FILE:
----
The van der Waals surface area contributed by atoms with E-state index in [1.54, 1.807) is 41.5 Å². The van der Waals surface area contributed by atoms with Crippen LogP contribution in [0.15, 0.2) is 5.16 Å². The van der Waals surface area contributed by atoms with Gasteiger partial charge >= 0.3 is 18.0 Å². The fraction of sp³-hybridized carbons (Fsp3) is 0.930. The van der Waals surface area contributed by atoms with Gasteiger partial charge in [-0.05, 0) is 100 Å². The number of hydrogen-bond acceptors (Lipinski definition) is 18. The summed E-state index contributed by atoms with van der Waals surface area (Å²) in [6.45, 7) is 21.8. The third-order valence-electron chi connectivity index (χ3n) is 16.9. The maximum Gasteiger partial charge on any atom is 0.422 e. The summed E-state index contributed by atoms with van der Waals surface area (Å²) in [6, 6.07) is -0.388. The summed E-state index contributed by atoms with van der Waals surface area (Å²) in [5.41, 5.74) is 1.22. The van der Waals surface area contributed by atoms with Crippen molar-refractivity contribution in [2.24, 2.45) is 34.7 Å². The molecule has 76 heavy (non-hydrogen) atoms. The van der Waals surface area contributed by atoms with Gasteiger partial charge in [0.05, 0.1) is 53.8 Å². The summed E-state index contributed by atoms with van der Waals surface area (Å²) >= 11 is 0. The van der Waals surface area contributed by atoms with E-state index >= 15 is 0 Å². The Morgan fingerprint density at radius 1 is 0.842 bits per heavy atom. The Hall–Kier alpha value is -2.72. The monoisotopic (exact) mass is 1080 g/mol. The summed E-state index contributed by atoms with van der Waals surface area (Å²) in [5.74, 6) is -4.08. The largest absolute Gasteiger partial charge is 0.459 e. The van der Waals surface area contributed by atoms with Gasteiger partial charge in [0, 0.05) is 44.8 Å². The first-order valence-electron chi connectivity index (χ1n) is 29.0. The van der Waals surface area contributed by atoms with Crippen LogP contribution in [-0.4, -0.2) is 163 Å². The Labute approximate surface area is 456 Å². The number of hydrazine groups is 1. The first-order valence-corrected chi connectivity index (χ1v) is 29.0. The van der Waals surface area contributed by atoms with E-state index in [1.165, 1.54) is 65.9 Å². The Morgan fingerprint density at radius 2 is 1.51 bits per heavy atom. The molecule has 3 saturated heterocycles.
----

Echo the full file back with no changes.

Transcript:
The van der Waals surface area contributed by atoms with E-state index in [1.54, 1.807) is 41.5 Å². The van der Waals surface area contributed by atoms with Crippen LogP contribution in [0.15, 0.2) is 5.16 Å². The van der Waals surface area contributed by atoms with Gasteiger partial charge >= 0.3 is 18.0 Å². The fraction of sp³-hybridized carbons (Fsp3) is 0.930. The van der Waals surface area contributed by atoms with Gasteiger partial charge in [-0.05, 0) is 100 Å². The number of hydrogen-bond acceptors (Lipinski definition) is 18. The summed E-state index contributed by atoms with van der Waals surface area (Å²) in [6.45, 7) is 21.8. The third-order valence-electron chi connectivity index (χ3n) is 16.9. The maximum Gasteiger partial charge on any atom is 0.422 e. The summed E-state index contributed by atoms with van der Waals surface area (Å²) in [6, 6.07) is -0.388. The summed E-state index contributed by atoms with van der Waals surface area (Å²) in [5.41, 5.74) is 1.22. The van der Waals surface area contributed by atoms with Crippen molar-refractivity contribution in [2.24, 2.45) is 34.7 Å². The molecule has 76 heavy (non-hydrogen) atoms. The van der Waals surface area contributed by atoms with Gasteiger partial charge in [0.05, 0.1) is 53.8 Å². The summed E-state index contributed by atoms with van der Waals surface area (Å²) >= 11 is 0. The van der Waals surface area contributed by atoms with E-state index >= 15 is 0 Å². The Morgan fingerprint density at radius 1 is 0.842 bits per heavy atom. The Hall–Kier alpha value is -2.72. The monoisotopic (exact) mass is 1080 g/mol. The summed E-state index contributed by atoms with van der Waals surface area (Å²) in [5.74, 6) is -4.08. The largest absolute Gasteiger partial charge is 0.459 e. The van der Waals surface area contributed by atoms with Gasteiger partial charge in [0, 0.05) is 44.8 Å². The first-order valence-electron chi connectivity index (χ1n) is 29.0. The van der Waals surface area contributed by atoms with Crippen LogP contribution in [-0.4, -0.2) is 163 Å². The Labute approximate surface area is 456 Å². The number of hydrazine groups is 1. The first-order valence-corrected chi connectivity index (χ1v) is 29.0. The van der Waals surface area contributed by atoms with E-state index in [1.165, 1.54) is 65.9 Å². The Morgan fingerprint density at radius 2 is 1.51 bits per heavy atom. The molecule has 3 saturated heterocycles.